r tomorrow all the pink ones or crisis the blue ones ok, they might not be that bad just kidding but so we want freedom, right? But if if we take freedom too far we have issues now this whole thing kind of the whole thing kind of comes to a head when my daughter does something that she wasn't supposed to I'm printing a forty by sixty print on my printer she pulls the print off creases it I'm like that's not gonna work I hear it's yours so she takes it and she starts drawing on it and I'm like, oh my god there's a photo here and I immediately grabbed a camera I stand on the edge of the couch I grabbed the tripod I'm like setting this thing up like this thing's going down fast I don't know how I'm going to be able to pull this off s o I start distracting her, my son is he hates the camera he hates the big camera likes the iphone so he disappears you could see his truck there he was playing on the thing too she starts writing I love skiing you know I heart skiing and I'm like, ok there's something going down? I've got a photograph, I'm going pull it out, I'm going to grab it here's an inspiration moment for me, she's she's the free spirit she becomes an inspiration for me to go back and start thinking about my work so everything in my life kind of is coming together at this point in time where I'm like oh my god this is really this is this is this kind of amazing stuff I'm truly inspired I'm really going for it, so I take the photo twenty minutes later, I send a j peg to the photo editor of powder he's like, oh that's really cool, I'll use it we're doing this new thing new column in the magazine called glass it's about a photo and something inspirational about that photo that has to do with skiing like okay, great so they put this, they put the photo and they run it and john cleary davies is the managing editor of powder. Now he writes this poem or kind of statement about the thing and I am like reading this thing and I'm like, oh my god, it's about being free taking photographs is freedom to me it's about being in that environment, being in a place where I'm not confound by a desk, not etcetera, etcetera, I can get there. All right, so what am I free from free from apprehension? And I go to my daughter and I'm like, ok, what's she doing in her life that could further inspire me so she's really into painting and she's into using pastels and chalk and all other kinds of, uh, watercolors and stuff and I look at what she's doing and I start seeing picasso and I start seeing jackson pollock and I asked her you know what are what are the names of these well these your hands and I start seeing that no our training whatsoever she's five years old were living in washington does not have art school in washington s so we're trying to push you know this creative freedom expressions are and she's doing uh flowers he drives the skagit valley it's spring full of tulips she sees it in this way I'm like ok what's going on draws her friends she's in a dual language program half of her friends are white half of friends or hispanic essentially so she trails all her friends is people of color which is really kind of cool on like there's no prejudice with her there's no she's free from all of this stuff that as adults we get like a beat down on you know we can't speed we're going to get a ticket or insurance is going to go up on all this so how do how do we go back? We have to think about our kids and it was this apple commercial that steve jobs did many years ago that kind of nailed that you know put the nail on the head kind of thing I was like ok, we have to be different right? Because people who are crazy enough to think that they change the world are the ones that actually do okay so go back the artistic arrangements of the parts of the picture. No more order. What am I looking at? Artistic are is there is a lie that makes us realize the truth painting, burst, photography. Lots of photographers do not believe that they could create a painting, right wing or not? He's a stupid brushes and candice and stuff we need technical. Really nice black box, that's all really kind of machined and nice and shiny. Does anybody in this room not think they could do that painting? We all can, right? Ok. So if we can do that now everybody says hall that's, you know, simple times two and a half million years ago. But here's one thing to think about, look at the way the sun is setting, projecting light across that that is thought out. There is no doubt in my mind that that thing was done underneath the overhang. So it stayed there for eternity so people could see it like us, who go there two and a half million years later, and notice where the sun is setting cascading across it don't have light except for fire. But you do got the song. How does the sun react to what we're producing this's, a culture and people that are thinking about it, anybody in this room could do this what about modern art do we know who josef albers is oh managed to the square he did dozens of these you know four million dollars if you want to buy this painting right now okay so we are going to do one thing we're going to step on the puppy pumping you up to the to the rest of the day but there's one major detail right garnica by picasso it's an entire museum wall uh how do we how do we get beyond that how do we create what picasso created what we need experience right and we don't really have it necessarily yet so what are the stages? A photographer ok soon he was kind of cool here's where we start my phone has a camera you know we know nothing we think we know it all we think our levels up here right so blue is how good you think you are. Green is quality of photos on orange is thie knowledge look at this chart it's all over the place here's when you started there's your death so somewhere in the middle here that's where things kind of you start figuring things out so literally I'm twenty years into actually taking photographs and you know, I probably I would say I'm probably somewhere in here I'm on I'm on a path I've got direction I know where I'm going but there are all these hiccups along the way they're things that catch us, you know, hdr, everything I shoot is bad. You get your first tripod, all your work tanks, you know, I just can't shoot the tripod, you fall into the gear faggot tree stage here, where, you know, I need fifty two lenses to do a one lens job, all that kind of stuff, and that changes the way you work because it clouds what you're truly in there for from the beginning, which is this vision and this experience of translating to your viewer, right? So what is a strong photo need? I go back to school and I re analyze what I learned in for in five years of architecture, education, how to design something in this time I'm not designing in a three dimensional world, designing in a two dimensional world, but it works the same way. They're the same concepts that are applied to learning how to design a building that apply to learning how to design a photograph, questions we got him over here. So ali girl five o one would like to know how much editing do you do much editing in your images? Or do you prefer a more photo journalistic approach? That's kind of a confusing question as faras editing? If she means like yeah yeah so I don't know you were gonna be talking about we are going to work flow tomorrow yeah, I just thought yeah, I'm looking at some of the work here I just want to communicate today yeah that's a lot of this stuff is really so originally used to do a lot of photo shop stuff no had emerged blend exposures, multiple things like that the first time national geographic came to me, they were like, yeah, we don't accept any of that need to give us truth in advertising and we want the raw image you can process it however you want, but if there's anything different about the raw in comparison to the final, like removing elements and things like that cloning things out content where uh if there's anything happening along those lines, we're going to reject it. So that truly changed the way I looked at a photograph and truly changed how I was gonna do my work flow and I'm like, ok, well, now I'm going to do everything in camera and what does that entail? Sales filters and details paying true attention to the light and getting that shot out there in the field on dh er I was I'm essentially my clients have allowed me to use light room because they can do a check box and see what the original rollup like and then see if I've added anything back in or taking anything out so the way I work is I make adjustments in light room and I have a huge light room catalog now two hundred fifty thousand images and it's the best solution for me it's very time saving and everything is organized there I got a library and I've got develop module and I go to town so I don't I actually open photo shop a couple days ago for something and I was I haven't used it in so long I was kind of don't remember what to do now but that's we're going to talk about that tomorrow but I'm my client's kind of forced me into it and yes, I wanna work in that marketplace that's the way I'm doing it just one quick question I know is that you you talked about using a tri part when he was like downtown in the city when that but do you pack one when you go out on the trails when you're going skiing or anything? Sometimes sometimes a lot of I would say probably eighty percent of my work is handheld twenty present tripod now you know, having a high also available to me that has truly changed kind of the way I work and I think if you the benefit of the tripod is that allows you to really fine tune your composition especially when you're learning even though people feel kind of weird about it uh but so yeah eighty twenty I will carry one I'll carry model pod sometimes too on dh sometimes I make the athlete carry it one last question before we close off this segment this is from al vero hernandez who would like to know how important is it to be in awesome shape when you doing adventures for its photography? I mean they're very important, right? Yeah there's going to be yeah, there is I train actually a lot and I lift weights I ride my bike every day when I can in the in the summer every day that I'm home if I'm not home and I'm traveling I typically run all trail run a lot uh I do touchy and I had a really bad injury this past winter which has kind of got me into a little bit of yoga which was funny I stepped into it this morning here in the studio I was like, oh, I could do some of this stuff s oh yeah that is really important it's not for some of this stuff it's not as important if you can hike a trail, you can hike into shooting out making if you you know, can hike hike but if you don't walk anywhere, you can essentially walk to a location to shoot something but I'm kind of some of those further outreaching expedition type rides or things like that. You need to be in shape. My goal is to be, as in has in shape as I can be, so that I see the athlete when they're riding full pace. They're going to drop me like I'm nobody's business. But if I can see them and where they are on a ridge, aiken can always yell, and I can always use it to eight. I do a radio toe, have them slow down as long as I can see him, so that's my goal, keep them in the gun sights says.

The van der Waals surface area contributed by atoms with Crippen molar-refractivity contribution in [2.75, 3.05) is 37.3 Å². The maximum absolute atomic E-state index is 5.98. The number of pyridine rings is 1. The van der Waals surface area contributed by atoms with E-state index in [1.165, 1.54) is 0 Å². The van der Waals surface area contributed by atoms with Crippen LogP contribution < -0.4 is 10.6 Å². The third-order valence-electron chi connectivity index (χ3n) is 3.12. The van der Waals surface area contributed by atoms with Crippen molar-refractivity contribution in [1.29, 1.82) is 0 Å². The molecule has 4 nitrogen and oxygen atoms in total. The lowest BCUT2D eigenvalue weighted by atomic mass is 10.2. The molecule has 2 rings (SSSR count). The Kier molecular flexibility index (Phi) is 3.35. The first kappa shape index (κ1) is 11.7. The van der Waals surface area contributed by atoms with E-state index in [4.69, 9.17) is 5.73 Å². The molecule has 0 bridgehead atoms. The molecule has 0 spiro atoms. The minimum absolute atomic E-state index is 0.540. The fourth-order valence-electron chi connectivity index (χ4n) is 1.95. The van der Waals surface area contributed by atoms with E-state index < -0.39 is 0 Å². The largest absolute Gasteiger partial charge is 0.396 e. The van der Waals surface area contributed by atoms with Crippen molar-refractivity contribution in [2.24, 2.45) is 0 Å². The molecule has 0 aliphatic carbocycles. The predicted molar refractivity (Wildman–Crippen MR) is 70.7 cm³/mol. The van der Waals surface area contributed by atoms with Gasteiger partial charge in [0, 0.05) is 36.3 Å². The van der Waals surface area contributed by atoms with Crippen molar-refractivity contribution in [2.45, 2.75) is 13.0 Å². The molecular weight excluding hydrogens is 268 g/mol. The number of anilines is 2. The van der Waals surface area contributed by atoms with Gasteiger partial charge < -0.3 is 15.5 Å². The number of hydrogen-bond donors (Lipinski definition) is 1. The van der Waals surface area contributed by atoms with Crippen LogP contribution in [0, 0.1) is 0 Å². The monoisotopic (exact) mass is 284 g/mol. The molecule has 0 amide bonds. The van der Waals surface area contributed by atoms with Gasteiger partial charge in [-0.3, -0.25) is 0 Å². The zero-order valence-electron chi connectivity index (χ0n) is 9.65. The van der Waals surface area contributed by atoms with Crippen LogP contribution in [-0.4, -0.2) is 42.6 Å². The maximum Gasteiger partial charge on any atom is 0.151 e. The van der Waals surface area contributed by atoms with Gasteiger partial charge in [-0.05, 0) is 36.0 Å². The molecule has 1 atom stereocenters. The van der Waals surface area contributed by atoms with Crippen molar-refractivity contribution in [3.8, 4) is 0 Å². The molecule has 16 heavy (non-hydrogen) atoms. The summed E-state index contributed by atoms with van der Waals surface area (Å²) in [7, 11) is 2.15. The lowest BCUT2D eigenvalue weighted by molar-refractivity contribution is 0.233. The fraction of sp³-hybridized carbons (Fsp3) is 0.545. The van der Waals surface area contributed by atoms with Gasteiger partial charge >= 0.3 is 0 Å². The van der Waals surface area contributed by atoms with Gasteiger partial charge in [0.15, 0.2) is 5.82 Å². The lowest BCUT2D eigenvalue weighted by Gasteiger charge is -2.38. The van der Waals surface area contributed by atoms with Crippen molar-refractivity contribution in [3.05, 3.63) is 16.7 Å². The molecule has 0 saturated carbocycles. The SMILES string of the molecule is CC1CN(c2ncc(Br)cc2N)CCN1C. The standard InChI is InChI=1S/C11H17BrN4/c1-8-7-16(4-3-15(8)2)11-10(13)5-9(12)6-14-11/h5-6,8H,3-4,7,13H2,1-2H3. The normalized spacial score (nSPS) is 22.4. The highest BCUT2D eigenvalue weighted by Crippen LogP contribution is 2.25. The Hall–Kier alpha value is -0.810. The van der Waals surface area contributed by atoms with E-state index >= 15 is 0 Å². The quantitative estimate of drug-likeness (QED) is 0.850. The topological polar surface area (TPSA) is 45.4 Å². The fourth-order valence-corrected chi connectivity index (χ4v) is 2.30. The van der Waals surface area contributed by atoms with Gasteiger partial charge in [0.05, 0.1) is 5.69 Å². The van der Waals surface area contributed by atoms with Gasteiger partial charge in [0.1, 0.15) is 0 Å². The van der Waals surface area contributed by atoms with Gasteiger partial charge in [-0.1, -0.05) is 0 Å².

Class Description

Open the door to the thrill of outdoor adventure sports photography! Intro to Adventure Sports Photography with Jay Goodrich is your guide to the gear, the visioning, the schlepping, the post-production, and the fast-paced lifestyle of professional outdoor sports photography.

If you’ve been dreaming about making your living as an outdoor photographer, Jay is the guy to show you how to do it. During this introductory class, Jay will talk about what it takes to get the shots, land the clients, and process the images that tell a story. You’ll learn about:

  • The gear you actually need
  • A whole new way to see images
  • Jay’s post-production process
  • Easy ways to make your images better

Jay will teach you how to create a story for any location or project. He’ll cover the techniques he uses to design a photograph, instead of just taking a snapshot, and he’ll detail the steps he took to build a successful business.

If you’ve been looking for your opening into adventure sports photography, this class with Jay Goodrich is the perfect beginner’s guide for you.